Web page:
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Bravo Zulu to CFB Suffield fire services after Snack Shack blaze

Posted on March 1, 2016 by 40 Mile Commentator

By Natalie Finnemore, CFB Suffield Public Affairs
A call for help can come at any hour, from any location and in any weather conditions.
This was certainly the case on January 10 at about 1 a.m. when Canadian Forces Base (CFB) Suffield Fire Services responded to reports of smoke billowing from a Snack Shack restaurant and gas station located about 6 km south of the base community along the Trans-Canada Highway.
That night had been exceptionally cold with frigid temperatures feeling as low as -32 °C with the wind chill, according to Environment Canada weather reports.
“We had two of our trucks freeze up due to the cold conditions,” said Eric Schweitzer, CFB Suffield‘s Fire Chief. “The difficulty of fighting a fire increases when the temperature is so low because water freezes in the hose lines and pumps hampering efforts to bring the fire under control.”
Platoon Chief Bob McLeod and his crew of five firefighters encountered smoke and visible flames when they arrived on scene. They were able to knock the fire down enough to gain entry, but encountered heavy interior fire conditions.
Thankfully, no one was in the building during the incident.
Their thermal imaging camera showed high temperatures throughout the attic space. Firefighters withdrew and transitioned to a defensive fire attack from the exterior due to the high risk of collapse.
Once the building was engulfed in flames, it was imperative for the team to act quickly to prevent the gas pumps and nearby homes from being exposure to fire and smoke.
Platoon Chief Mike Kerrigan was off duty and was called in to assist. Incident command was transferred to him once he arrived on scene, and he and the nine CFB Suffield Firefighters under his command did an exemplary job of handling a less than ideal firefighting situation, said Schweitzer.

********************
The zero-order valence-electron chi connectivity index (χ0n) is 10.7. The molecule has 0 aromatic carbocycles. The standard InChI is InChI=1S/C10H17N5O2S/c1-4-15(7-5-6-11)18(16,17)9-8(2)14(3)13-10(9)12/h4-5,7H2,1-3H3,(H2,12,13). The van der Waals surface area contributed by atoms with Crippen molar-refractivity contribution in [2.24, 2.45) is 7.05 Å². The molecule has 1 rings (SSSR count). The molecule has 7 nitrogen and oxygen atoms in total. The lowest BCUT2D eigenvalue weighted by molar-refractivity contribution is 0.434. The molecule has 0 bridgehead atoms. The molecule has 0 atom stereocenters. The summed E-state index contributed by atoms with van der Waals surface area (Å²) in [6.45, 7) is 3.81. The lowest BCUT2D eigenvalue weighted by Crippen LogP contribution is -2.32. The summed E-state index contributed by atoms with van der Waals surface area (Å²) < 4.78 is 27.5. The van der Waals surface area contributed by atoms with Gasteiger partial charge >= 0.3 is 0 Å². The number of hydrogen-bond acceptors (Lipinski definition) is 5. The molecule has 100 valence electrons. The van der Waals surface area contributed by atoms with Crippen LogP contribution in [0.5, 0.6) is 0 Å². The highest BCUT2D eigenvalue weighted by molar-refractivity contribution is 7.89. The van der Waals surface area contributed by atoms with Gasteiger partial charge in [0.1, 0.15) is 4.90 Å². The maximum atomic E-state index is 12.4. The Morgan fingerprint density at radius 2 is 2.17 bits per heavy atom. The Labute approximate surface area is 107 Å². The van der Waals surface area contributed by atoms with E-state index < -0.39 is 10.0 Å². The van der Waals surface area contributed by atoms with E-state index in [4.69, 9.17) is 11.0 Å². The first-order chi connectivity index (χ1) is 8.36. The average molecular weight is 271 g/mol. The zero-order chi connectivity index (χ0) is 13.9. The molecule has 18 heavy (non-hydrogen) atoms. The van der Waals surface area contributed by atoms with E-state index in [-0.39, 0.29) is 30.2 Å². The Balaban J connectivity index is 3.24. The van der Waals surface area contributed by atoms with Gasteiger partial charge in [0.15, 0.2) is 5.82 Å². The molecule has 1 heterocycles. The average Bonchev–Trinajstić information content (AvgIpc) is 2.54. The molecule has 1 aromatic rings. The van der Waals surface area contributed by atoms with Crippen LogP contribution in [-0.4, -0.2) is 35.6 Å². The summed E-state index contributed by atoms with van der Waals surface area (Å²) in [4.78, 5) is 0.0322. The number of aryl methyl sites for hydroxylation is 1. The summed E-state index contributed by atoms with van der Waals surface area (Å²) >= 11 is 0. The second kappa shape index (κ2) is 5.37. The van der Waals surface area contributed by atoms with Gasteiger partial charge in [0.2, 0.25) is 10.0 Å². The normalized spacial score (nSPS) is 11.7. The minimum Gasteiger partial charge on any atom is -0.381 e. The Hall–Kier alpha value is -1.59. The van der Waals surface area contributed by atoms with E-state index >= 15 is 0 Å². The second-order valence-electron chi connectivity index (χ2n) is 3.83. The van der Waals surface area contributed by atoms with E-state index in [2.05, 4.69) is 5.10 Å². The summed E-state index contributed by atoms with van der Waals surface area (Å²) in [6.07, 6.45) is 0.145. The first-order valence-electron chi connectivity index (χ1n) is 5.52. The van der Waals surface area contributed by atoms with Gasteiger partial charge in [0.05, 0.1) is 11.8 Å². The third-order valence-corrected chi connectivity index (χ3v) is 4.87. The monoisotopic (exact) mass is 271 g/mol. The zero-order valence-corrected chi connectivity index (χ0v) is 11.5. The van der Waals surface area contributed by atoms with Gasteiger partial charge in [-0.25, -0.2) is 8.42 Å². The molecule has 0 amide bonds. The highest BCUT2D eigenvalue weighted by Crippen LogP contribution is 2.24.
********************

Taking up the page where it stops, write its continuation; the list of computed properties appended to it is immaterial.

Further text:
Ultimately, CFB Suffield Fire Services, and other local fire services from Cypress County and Medicine Hat, were successful in keeping the community safe from harm and preventing the fire from escalating. In total, 22 firefighters joined the fire extinguishing efforts.
“Every time I go out to a call, I always think to myself: ‘I’m bringing all my people home,’” Kerrigan said. “The safety of our firefighters is everything to me.”
Kerrigan said he was proud of how smoothly the incident was handled by the team, because they relied on their training and knew exactly how to manage the situation while keeping everyone’s safety in mind.
Although his crew had the fire under control by about 5 a.m., firefighters remained at the fire scene to manage any hot spots and assist provincial investigators until the following day at about 5 p.m.
Thanks to their tireless dedication to their work, the CFB Suffield Firefighters worked diligently to overcome the challenges of fighting a fire in freezing conditions to protect the safety of the community, and for that we say “Bravo Zulu” (meaning excellent job) to them. The base community also thanks McLeod and Kerrigan for 30 and 35 years of loyal service to the CFB Suffield Firehall, respectively.

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